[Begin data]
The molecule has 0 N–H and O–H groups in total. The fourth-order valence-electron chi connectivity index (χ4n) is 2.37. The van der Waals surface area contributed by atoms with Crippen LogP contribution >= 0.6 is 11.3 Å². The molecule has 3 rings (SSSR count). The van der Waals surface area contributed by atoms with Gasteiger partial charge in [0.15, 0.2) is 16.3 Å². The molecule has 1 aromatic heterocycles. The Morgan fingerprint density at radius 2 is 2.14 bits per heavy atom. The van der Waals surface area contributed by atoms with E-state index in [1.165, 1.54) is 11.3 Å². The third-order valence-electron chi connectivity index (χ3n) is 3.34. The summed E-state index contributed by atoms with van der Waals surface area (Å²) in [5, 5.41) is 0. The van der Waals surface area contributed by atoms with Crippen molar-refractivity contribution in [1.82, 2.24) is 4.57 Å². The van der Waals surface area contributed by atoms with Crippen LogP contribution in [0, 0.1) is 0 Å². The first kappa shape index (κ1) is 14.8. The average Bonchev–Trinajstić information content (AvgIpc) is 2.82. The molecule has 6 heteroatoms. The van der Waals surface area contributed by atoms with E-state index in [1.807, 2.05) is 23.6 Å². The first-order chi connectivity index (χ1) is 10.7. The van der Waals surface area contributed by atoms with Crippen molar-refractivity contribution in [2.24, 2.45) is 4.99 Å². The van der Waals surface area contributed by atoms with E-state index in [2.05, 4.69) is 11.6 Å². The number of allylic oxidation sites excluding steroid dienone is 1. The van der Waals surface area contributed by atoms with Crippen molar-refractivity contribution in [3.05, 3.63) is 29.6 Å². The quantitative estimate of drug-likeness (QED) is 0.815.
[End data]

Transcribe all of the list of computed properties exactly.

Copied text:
The molecule has 0 N–H and O–H groups in total. The fourth-order valence-electron chi connectivity index (χ4n) is 2.37. The van der Waals surface area contributed by atoms with Crippen LogP contribution >= 0.6 is 11.3 Å². The molecule has 3 rings (SSSR count). The van der Waals surface area contributed by atoms with Gasteiger partial charge in [0.15, 0.2) is 16.3 Å². The molecule has 1 aromatic heterocycles. The Morgan fingerprint density at radius 2 is 2.14 bits per heavy atom. The van der Waals surface area contributed by atoms with E-state index in [1.165, 1.54) is 11.3 Å². The third-order valence-electron chi connectivity index (χ3n) is 3.34. The summed E-state index contributed by atoms with van der Waals surface area (Å²) in [5, 5.41) is 0. The van der Waals surface area contributed by atoms with Crippen molar-refractivity contribution in [1.82, 2.24) is 4.57 Å². The van der Waals surface area contributed by atoms with Crippen LogP contribution in [0, 0.1) is 0 Å². The first kappa shape index (κ1) is 14.8. The average Bonchev–Trinajstić information content (AvgIpc) is 2.82. The molecule has 6 heteroatoms. The van der Waals surface area contributed by atoms with E-state index in [1.807, 2.05) is 23.6 Å². The first-order chi connectivity index (χ1) is 10.7. The van der Waals surface area contributed by atoms with Crippen molar-refractivity contribution in [2.24, 2.45) is 4.99 Å². The van der Waals surface area contributed by atoms with E-state index in [2.05, 4.69) is 11.6 Å². The number of allylic oxidation sites excluding steroid dienone is 1. The van der Waals surface area contributed by atoms with Crippen molar-refractivity contribution in [3.05, 3.63) is 29.6 Å². The quantitative estimate of drug-likeness (QED) is 0.815.